They Might Be Giants
Englert Theatre – June 2 at 7:00 p.m.
$25 in advance, $27.50 on day of show (14+)
With a career spanning three decades and 16 studio albums, They Might Be Giants’ (TMBG) songs have crept into countless television shows including The Daily Show, Dexter’s Laboratory and Malcom in the Middle, aided largely by their penchant for insightful lyrics and unconventional song structure. Even if you’ve never heard of TMBG, you’ve almost certainly heard their music, or perhaps heard your children singing their educational classics like Particle Man and Istanbul.
Let’s talk instead about TMBG’s songs that rock for rock’s sake, and not just because they cram in an absurd amount of trivia and wit. I’m talking about songs you can put on in mixed company without trepidation. TMBG has those too!
In light of their upcoming show in Iowa City and in celebration of their recently released album Nanobots, check out these top six (not five) TMBG songs for rocking (not learning). Forget all that periodic table and geography nonsense TMBG has been singing about for the last few decades. These are songs for real, serious people about real, serious topics. Metaphorical birdhouses, etc.
6. Climbing the Walls
The Else (2007)
“Climbing the Walls” is an inspirational song about a disenfranchised worker who is tired of climbing wall after wall just to get ahead in life. This person then takes the next logical step, which is to quit his or her old job and get a new one literally climbing walls.
This might be a metaphor for something. Following your dreams? Following your dreams, probably. The trick is to mold your dream into something that is incredibly sardonic, yet somehow fulfilling.
5. Ana Ng
We all know of “Ana Ng” because it played during the pilot episode of Nickelodeon‘s Clarissa Explains It All, correct? Great, just so we’re all on the same page.
Ng is a Vietnamese name, and the song “Ana Ng” is meant to be about an individual on the exact opposite side of the earth. Incidentally, TMBG’s John Flansburgh admits that if Ana is indeed fro Vietnam, then “Ana Ng” would have been written by someone in Peru rather than the United States, but we’ll let that slide. Regardless, the song’s staccato melody and punchy chorus makes for a great pop song.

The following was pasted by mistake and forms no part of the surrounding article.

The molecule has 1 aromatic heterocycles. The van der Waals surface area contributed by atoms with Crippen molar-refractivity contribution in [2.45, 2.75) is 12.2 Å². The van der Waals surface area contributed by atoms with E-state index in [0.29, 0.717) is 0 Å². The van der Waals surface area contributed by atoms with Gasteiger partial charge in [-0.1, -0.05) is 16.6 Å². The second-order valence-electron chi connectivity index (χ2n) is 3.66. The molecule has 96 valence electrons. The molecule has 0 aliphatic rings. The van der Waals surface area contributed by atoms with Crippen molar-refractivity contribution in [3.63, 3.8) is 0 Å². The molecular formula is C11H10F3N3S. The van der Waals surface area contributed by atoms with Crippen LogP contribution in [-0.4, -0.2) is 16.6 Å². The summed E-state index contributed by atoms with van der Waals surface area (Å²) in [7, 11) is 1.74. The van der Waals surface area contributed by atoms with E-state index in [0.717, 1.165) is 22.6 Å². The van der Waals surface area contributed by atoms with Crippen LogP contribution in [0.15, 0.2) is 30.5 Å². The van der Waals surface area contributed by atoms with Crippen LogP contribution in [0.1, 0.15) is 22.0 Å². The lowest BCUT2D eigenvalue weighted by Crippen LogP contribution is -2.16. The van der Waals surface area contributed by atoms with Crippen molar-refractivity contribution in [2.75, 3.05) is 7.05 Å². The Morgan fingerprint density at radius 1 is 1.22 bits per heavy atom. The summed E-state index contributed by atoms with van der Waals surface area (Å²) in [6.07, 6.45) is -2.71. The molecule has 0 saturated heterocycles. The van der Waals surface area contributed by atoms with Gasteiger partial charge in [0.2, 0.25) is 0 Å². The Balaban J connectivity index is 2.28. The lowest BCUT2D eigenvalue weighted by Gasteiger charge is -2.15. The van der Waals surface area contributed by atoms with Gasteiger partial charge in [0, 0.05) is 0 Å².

4. Black Ops
Sung from the perspective of a drone operator undergoing a bit of cognitive dissonance, “Black Ops” is a rather political song, but it’s not at all preachy. In fact, it’s purposefully glib, though there’s a wry sense of irony that comes with the flippant lyrics about drones activity and shadowy government operations.
Singer John Flansburgh’s innocuous voice is almost eerie given the subject matter, but the song isn’t grim so much as thoughtful, and the melody alone will have you tapping your foot.
3. Birdhouse in Your Soul
They Might Be Giants released their third album Flood in 1990 after signing with Elektra Records. The album would eventually earn TMBG their first (and only) platinum record thanks in large part to the popularity of “Birdhouse in Your Soul,” which is a song about, well, a bunch of things really. Blue canaries and light switches are of particular importance, allegedly. Regardless, this is an incredibly catchy song. Disturbingly catchy.
As an aside, the music video features many of the props that–at the time–were used heavily throughout TMBG’s live performances.
2. Till My Head Falls Off
Factory Showroom (1996)
The paralyzing fear of arbitrary decapitation is something we can all relate to, but TMBG take things a step further by singing about a different kind of dismemberment. The metaphorical kind that results from outright stubbornness.
“Till My Head Falls Off” also features celebrated punk rock/new wave bassist Graham Maby.
1. Don’t Let’s Start
They Might Be Giants (1986)
This could be seen as a bit of a cop out. “Don’t Let’s Start,” was one of the most popular tracks on TMBG’s self-titled debut album, which quickly became a college radio hit in the late ’80s.
The real kicker came in 1987, when the music video for “Don’t Let’s Start” became a hit on MTV, exposing TMBG to a far broader audience and–at least in hindsight–laying the foundation for a quarter century of fan fervor. It also happens to be an excellent song in and of itself.
Alright, that does it. Tickets for this June 2 show are available for $25 in advance and $27.50 on the day of the show. More information can be found on the Englert’s event page. Attendees must be at least 14 years old.